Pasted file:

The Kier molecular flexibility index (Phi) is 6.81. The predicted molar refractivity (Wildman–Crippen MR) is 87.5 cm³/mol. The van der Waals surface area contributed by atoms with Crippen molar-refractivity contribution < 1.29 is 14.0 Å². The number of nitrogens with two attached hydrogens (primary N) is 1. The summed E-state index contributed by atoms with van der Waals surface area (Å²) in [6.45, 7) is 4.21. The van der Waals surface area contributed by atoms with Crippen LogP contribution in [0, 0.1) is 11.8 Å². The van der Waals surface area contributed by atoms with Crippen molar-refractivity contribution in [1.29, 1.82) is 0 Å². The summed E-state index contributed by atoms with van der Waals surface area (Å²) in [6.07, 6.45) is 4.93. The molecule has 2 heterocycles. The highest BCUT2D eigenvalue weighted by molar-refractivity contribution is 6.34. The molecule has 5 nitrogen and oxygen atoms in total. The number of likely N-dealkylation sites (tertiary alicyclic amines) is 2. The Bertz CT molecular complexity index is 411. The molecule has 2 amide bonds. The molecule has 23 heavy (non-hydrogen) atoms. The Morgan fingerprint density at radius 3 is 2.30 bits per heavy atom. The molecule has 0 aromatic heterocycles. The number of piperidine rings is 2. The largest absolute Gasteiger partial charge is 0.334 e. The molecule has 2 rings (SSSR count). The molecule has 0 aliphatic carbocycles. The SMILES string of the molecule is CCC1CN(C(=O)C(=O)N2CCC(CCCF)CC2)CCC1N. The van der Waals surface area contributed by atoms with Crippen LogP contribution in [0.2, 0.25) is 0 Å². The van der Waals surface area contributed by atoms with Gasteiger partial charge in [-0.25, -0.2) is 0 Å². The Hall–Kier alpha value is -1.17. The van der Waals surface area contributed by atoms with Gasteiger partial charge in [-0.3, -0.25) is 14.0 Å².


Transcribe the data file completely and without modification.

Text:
The Kier molecular flexibility index (Phi) is 6.81. The predicted molar refractivity (Wildman–Crippen MR) is 87.5 cm³/mol. The van der Waals surface area contributed by atoms with Crippen molar-refractivity contribution < 1.29 is 14.0 Å². The number of nitrogens with two attached hydrogens (primary N) is 1. The summed E-state index contributed by atoms with van der Waals surface area (Å²) in [6.45, 7) is 4.21. The van der Waals surface area contributed by atoms with Crippen LogP contribution in [0, 0.1) is 11.8 Å². The van der Waals surface area contributed by atoms with Crippen molar-refractivity contribution in [1.29, 1.82) is 0 Å². The summed E-state index contributed by atoms with van der Waals surface area (Å²) in [6.07, 6.45) is 4.93. The molecule has 2 heterocycles. The highest BCUT2D eigenvalue weighted by molar-refractivity contribution is 6.34. The molecule has 5 nitrogen and oxygen atoms in total. The number of likely N-dealkylation sites (tertiary alicyclic amines) is 2. The Bertz CT molecular complexity index is 411. The molecule has 2 amide bonds. The molecule has 23 heavy (non-hydrogen) atoms. The Morgan fingerprint density at radius 3 is 2.30 bits per heavy atom. The molecule has 0 aromatic heterocycles. The number of piperidine rings is 2. The largest absolute Gasteiger partial charge is 0.334 e. The molecule has 2 rings (SSSR count). The molecule has 0 aliphatic carbocycles. The SMILES string of the molecule is CCC1CN(C(=O)C(=O)N2CCC(CCCF)CC2)CCC1N. The van der Waals surface area contributed by atoms with Crippen LogP contribution in [0.2, 0.25) is 0 Å². The van der Waals surface area contributed by atoms with Gasteiger partial charge in [-0.25, -0.2) is 0 Å². The Hall–Kier alpha value is -1.17. The van der Waals surface area contributed by atoms with Gasteiger partial charge in [-0.3, -0.25) is 14.0 Å².